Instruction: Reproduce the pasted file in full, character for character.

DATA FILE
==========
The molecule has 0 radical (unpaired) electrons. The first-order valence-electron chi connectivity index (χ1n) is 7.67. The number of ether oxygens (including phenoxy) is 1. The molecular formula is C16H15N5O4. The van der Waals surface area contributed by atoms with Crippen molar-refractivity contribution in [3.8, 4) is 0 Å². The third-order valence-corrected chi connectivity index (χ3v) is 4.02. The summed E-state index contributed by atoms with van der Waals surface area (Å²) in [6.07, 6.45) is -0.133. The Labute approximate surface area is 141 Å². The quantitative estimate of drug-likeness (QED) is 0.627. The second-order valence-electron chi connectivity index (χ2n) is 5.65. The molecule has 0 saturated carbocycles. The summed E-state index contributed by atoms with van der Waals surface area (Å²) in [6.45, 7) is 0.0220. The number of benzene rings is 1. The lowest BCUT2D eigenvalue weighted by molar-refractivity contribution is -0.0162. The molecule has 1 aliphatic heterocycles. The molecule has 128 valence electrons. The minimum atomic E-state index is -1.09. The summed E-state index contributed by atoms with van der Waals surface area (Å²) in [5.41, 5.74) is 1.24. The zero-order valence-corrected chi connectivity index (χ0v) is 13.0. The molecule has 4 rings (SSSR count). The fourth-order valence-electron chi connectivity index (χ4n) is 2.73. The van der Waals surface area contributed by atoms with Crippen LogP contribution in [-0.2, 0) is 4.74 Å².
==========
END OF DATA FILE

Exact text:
The molecule has 0 radical (unpaired) electrons. The first-order valence-electron chi connectivity index (χ1n) is 7.67. The number of ether oxygens (including phenoxy) is 1. The molecular formula is C16H15N5O4. The van der Waals surface area contributed by atoms with Crippen molar-refractivity contribution in [3.8, 4) is 0 Å². The third-order valence-corrected chi connectivity index (χ3v) is 4.02. The summed E-state index contributed by atoms with van der Waals surface area (Å²) in [6.07, 6.45) is -0.133. The Labute approximate surface area is 141 Å². The quantitative estimate of drug-likeness (QED) is 0.627. The second-order valence-electron chi connectivity index (χ2n) is 5.65. The molecule has 0 saturated carbocycles. The summed E-state index contributed by atoms with van der Waals surface area (Å²) in [6.45, 7) is 0.0220. The number of benzene rings is 1. The lowest BCUT2D eigenvalue weighted by molar-refractivity contribution is -0.0162. The molecule has 1 aliphatic heterocycles. The molecule has 128 valence electrons. The minimum atomic E-state index is -1.09. The summed E-state index contributed by atoms with van der Waals surface area (Å²) in [5.41, 5.74) is 1.24. The zero-order valence-corrected chi connectivity index (χ0v) is 13.0. The molecule has 4 rings (SSSR count). The fourth-order valence-electron chi connectivity index (χ4n) is 2.73. The van der Waals surface area contributed by atoms with Crippen LogP contribution in [-0.2, 0) is 4.74 Å².